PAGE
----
Item-nonresponse, on the other hand, occurs when one or more measures of interest are missing while the other required measurements are present.
Let’s now examine the different causes of item non-response.
Causes of Item Non-Response
When considering the causes of item non-response, a pivotal factor that we must consider is the ‘don’t know responses. The determinants of item non-response can be categorized into the following three groups:
A respondent’s personal characteristics have the biggest impact on whether they select the ‘don’t know option. The following factors impact the rate of ‘don’t know’ responses:
- Respondent exposure to the interview topic
- Respondent’s level of education
- Respondent’s interest in the survey topic
Questionnaire Design Issues
This factor is out of the control of respondents and refers to when the ‘don’t know’ response is caused due to question-wording. Some respondents may find the wording of certain questions to be offensive, or even difficult to understand. They may select the ‘don’t know’ response simply because it is easier to do so.
Interviewer characteristics also influence unit non-response. Interviewers that are skilled and interviewers who believe it would be easy to administer a questionnaire are more likely to obtain responses than those who are not as skilled and believe it would be difficult to obtain responses. This affects modes wherein interviewers are present like CATI surveys, offline surveys, telephonic surveys, etc.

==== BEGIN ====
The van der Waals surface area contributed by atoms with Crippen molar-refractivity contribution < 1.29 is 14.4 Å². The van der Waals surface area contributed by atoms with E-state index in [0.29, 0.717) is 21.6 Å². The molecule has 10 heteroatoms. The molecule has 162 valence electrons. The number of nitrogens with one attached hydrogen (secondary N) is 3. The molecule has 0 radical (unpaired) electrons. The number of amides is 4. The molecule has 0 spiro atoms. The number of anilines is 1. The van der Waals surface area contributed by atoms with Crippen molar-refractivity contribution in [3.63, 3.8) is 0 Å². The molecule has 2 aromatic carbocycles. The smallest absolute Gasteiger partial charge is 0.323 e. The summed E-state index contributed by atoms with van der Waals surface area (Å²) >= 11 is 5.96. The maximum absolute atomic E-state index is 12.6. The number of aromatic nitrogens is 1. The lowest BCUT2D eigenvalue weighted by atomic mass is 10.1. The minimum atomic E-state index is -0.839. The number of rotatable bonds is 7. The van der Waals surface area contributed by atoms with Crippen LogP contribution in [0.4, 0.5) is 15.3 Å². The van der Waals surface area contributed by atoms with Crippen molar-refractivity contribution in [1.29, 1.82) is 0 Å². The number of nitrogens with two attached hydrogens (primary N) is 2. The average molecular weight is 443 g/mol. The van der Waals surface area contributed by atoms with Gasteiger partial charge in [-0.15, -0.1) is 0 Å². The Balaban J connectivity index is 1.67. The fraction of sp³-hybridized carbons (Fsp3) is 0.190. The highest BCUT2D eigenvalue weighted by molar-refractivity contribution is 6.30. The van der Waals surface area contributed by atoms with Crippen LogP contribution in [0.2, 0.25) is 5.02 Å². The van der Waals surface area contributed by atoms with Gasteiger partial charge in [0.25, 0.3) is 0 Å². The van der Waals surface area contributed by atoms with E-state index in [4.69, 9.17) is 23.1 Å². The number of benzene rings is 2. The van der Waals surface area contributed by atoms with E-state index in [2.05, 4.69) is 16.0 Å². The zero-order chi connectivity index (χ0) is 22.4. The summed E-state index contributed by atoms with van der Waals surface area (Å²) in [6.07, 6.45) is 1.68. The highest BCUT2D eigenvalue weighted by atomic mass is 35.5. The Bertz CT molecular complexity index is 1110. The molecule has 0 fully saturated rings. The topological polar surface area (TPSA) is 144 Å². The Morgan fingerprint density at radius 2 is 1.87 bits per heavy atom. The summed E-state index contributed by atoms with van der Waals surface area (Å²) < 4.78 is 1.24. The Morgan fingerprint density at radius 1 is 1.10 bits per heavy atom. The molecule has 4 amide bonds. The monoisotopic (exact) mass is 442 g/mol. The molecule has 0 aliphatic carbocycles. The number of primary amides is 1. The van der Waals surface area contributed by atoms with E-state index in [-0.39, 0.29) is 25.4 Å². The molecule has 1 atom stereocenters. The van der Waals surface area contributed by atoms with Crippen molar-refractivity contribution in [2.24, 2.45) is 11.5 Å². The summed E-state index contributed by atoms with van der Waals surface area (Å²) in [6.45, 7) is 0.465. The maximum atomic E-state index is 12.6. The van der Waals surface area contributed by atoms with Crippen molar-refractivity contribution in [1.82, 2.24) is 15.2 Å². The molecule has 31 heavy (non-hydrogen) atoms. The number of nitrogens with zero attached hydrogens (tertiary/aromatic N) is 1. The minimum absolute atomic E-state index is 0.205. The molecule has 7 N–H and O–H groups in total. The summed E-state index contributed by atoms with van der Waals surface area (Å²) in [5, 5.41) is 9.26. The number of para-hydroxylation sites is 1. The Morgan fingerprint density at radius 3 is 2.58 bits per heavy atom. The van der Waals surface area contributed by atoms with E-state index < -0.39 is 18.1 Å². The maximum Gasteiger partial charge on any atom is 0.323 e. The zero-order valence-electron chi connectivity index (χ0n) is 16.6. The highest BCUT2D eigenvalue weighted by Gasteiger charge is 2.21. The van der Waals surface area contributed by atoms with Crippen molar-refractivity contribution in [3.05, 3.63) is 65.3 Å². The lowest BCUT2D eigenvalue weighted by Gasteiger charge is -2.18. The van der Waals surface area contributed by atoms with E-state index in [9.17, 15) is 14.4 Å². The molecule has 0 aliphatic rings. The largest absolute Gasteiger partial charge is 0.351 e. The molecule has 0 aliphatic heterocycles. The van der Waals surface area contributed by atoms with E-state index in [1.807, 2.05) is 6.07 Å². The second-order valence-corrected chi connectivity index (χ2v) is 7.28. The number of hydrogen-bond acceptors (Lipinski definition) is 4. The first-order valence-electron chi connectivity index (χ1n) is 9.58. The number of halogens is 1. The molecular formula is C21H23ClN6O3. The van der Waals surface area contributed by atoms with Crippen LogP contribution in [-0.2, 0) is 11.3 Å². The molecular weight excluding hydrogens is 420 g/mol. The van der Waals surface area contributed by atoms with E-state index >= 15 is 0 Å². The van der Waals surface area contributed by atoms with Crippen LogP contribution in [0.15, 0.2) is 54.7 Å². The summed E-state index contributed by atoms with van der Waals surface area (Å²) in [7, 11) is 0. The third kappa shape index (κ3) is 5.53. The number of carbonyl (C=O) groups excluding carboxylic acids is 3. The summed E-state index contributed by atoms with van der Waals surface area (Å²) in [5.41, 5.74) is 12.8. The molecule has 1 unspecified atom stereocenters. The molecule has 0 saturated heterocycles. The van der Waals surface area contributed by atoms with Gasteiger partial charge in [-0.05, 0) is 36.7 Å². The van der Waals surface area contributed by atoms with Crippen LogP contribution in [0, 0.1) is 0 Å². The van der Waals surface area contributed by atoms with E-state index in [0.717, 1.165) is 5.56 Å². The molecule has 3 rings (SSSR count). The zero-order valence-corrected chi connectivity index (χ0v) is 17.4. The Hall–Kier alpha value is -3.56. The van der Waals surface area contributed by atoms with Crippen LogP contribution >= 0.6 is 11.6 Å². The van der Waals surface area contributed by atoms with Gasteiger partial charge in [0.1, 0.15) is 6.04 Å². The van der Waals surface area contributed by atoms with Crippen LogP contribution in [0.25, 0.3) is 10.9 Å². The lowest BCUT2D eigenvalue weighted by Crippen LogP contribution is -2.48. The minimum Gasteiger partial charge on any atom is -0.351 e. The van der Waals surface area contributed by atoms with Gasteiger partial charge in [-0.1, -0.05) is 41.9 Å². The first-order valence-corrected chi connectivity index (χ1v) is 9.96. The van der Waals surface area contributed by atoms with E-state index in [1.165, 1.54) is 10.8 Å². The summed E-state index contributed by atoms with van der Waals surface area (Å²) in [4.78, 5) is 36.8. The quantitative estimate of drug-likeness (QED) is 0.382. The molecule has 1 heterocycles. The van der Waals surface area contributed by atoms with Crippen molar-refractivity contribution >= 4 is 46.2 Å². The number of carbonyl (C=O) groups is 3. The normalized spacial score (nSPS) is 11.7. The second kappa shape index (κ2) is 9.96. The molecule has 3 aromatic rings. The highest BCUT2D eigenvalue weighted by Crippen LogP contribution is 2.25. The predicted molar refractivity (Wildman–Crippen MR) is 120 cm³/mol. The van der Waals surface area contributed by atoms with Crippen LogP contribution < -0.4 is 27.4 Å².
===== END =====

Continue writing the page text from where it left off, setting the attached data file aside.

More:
Implications of Non-Response
The measures taken to reduce survey non-response are generally associated with very high costs.
The existence of unit non-response can potentially reduce the representativeness and reliability of the survey.
Missing data can lead to survey results being biased and unreliable unless treated correctly.
Treatment of Non-Response
Researchers inevitably come across item and unit non-response when conducting surveys. Hence, they must know how to analyze incomplete data in the best way so as to not let it damage the reliability of results.
Treatment of Unit Non-Response
The way unit non-response is treated depends on the availability of information. There are two key methods used to treat unit non-response: